Original paper

How much chicken is food? Questioning the definition of food by analyzing amino acid composition of modern convenience products. Conflict of interest statement: There is no conflict of interest to disclose

Hermanussen, M.; Gonder, U.; Stegemann, D.; Wesolowski, M.; Ulewicz-Magulska, B.; Wartensleben, H.; Hoffmann, G.F.

Anthropologischer Anzeiger Volume 69 No. 1 (2012), p. 57 - 69

published: Mar 1, 2012

DOI: 10.1127/0003-5548/2011/0153

BibTeX file

ArtNo. ESP140006901003, Price: 29.00 €

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Background: Substantial differences exist between traditionally cooked and chemically designed ready-to-serve products and raise questions about the general principles and requirements of current food law. Methods: Differences in amino acid patterns were analyzed in four examples of chicken preparations (boiled chicken meat, traditionally prepared broth from whole chicken, and two commercial chicken broths), and four examples of vegetable broth (traditionally prepared, two commercial products one of which was claimed a BIO-product, and the classic German bouillon cube). Results: Chicken meat contained 284 mg of free amino acids in 100 ml of the boiled meat homogenate, with physiological peaks of glutamate (14.5 mg/100 ml), glutamine (8.5 mg/100 ml), anserine (88 mg/100 ml) and carnosine (55 mg/100 ml). The patterns significantly differ in industrially designed chicken soups with elevated peaks of glutamate, and missing anserine or carnosine. Similar results were obtained in vegetable broths. In the classic German bouillon cube, glutamate accounts for 96% of all free amino acids. Conclusions: The amino acid composition of modern ready-to-serve chicken soups and vegetable broths are far from being similar to any natural composition. We need to question current legal definitions of food, and consider its impact on eating habits, appetite regulation and obesity.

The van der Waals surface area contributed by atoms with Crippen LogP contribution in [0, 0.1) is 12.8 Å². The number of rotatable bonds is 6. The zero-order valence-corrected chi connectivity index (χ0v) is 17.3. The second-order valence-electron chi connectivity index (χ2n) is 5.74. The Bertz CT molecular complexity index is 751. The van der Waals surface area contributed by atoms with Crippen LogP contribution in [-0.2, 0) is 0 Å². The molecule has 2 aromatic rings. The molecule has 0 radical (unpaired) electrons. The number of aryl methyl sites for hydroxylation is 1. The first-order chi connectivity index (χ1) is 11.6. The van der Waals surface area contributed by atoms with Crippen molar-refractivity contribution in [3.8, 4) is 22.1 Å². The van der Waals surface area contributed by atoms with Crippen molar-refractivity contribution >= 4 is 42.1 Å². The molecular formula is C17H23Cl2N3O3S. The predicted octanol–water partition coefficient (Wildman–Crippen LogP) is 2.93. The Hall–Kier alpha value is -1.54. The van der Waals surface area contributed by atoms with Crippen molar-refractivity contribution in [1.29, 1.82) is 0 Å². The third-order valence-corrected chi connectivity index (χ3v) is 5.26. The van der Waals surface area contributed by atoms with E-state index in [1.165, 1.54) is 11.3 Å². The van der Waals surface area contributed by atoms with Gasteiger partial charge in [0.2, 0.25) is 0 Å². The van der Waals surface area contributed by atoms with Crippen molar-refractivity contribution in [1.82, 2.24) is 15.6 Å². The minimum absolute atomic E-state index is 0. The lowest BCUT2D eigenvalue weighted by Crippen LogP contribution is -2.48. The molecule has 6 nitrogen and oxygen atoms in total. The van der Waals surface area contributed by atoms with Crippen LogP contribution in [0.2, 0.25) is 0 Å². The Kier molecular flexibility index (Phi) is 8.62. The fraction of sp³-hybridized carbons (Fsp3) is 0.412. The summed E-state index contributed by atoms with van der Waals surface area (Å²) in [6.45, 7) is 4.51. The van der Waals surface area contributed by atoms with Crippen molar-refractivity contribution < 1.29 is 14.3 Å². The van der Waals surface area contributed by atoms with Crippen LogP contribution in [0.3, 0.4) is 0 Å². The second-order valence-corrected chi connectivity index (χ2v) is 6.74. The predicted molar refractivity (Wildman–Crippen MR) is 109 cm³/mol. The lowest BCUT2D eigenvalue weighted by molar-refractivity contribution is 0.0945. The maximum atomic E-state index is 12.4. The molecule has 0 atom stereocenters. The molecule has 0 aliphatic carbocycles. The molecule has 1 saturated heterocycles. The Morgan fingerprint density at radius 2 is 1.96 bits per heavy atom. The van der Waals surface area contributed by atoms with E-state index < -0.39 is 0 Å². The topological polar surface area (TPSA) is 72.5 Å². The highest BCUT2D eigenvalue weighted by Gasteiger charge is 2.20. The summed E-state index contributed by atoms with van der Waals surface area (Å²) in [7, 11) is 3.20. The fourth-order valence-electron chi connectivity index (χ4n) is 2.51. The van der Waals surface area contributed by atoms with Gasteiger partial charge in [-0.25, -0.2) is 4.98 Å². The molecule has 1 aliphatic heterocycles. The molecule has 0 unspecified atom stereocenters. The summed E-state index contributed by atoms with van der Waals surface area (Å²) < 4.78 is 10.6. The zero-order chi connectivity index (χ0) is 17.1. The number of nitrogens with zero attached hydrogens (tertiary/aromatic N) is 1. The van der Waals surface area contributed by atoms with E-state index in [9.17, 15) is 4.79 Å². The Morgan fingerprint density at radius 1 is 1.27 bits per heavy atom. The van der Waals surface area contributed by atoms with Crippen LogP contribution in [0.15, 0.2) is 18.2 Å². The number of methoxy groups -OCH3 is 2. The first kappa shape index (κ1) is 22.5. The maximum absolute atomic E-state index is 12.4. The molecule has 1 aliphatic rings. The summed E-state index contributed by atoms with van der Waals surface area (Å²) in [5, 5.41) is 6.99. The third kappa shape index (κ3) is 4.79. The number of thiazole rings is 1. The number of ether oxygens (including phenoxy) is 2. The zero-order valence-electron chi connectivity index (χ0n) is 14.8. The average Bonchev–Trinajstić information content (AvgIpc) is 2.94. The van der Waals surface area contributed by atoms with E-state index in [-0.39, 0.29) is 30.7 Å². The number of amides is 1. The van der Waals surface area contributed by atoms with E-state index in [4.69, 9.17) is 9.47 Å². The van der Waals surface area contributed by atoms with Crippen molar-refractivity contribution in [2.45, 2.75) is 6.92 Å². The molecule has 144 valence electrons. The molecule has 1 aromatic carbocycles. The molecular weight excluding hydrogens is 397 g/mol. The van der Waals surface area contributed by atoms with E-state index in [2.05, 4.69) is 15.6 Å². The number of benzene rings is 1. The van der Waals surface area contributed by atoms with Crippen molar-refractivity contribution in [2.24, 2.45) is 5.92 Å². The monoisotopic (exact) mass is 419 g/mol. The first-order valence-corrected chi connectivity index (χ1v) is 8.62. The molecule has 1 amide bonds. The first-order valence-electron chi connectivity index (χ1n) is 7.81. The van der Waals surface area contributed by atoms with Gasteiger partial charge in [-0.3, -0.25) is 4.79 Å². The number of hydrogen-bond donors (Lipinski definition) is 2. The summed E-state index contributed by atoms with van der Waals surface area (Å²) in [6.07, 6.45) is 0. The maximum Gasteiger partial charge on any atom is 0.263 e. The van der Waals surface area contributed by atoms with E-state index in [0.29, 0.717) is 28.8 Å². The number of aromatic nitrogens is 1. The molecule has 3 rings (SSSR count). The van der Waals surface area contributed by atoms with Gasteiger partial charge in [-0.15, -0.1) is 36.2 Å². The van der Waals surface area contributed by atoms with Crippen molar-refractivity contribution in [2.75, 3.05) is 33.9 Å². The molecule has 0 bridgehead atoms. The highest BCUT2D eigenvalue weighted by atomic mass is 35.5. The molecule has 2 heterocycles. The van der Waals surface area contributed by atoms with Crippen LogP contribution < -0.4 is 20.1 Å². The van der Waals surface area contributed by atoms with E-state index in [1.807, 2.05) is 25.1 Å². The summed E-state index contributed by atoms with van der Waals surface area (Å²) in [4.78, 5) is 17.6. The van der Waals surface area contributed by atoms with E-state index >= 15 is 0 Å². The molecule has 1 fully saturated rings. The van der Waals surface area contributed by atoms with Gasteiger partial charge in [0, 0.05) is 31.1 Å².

amino aciddefinition of foodconvenience foodglutamatechickenvegetable broth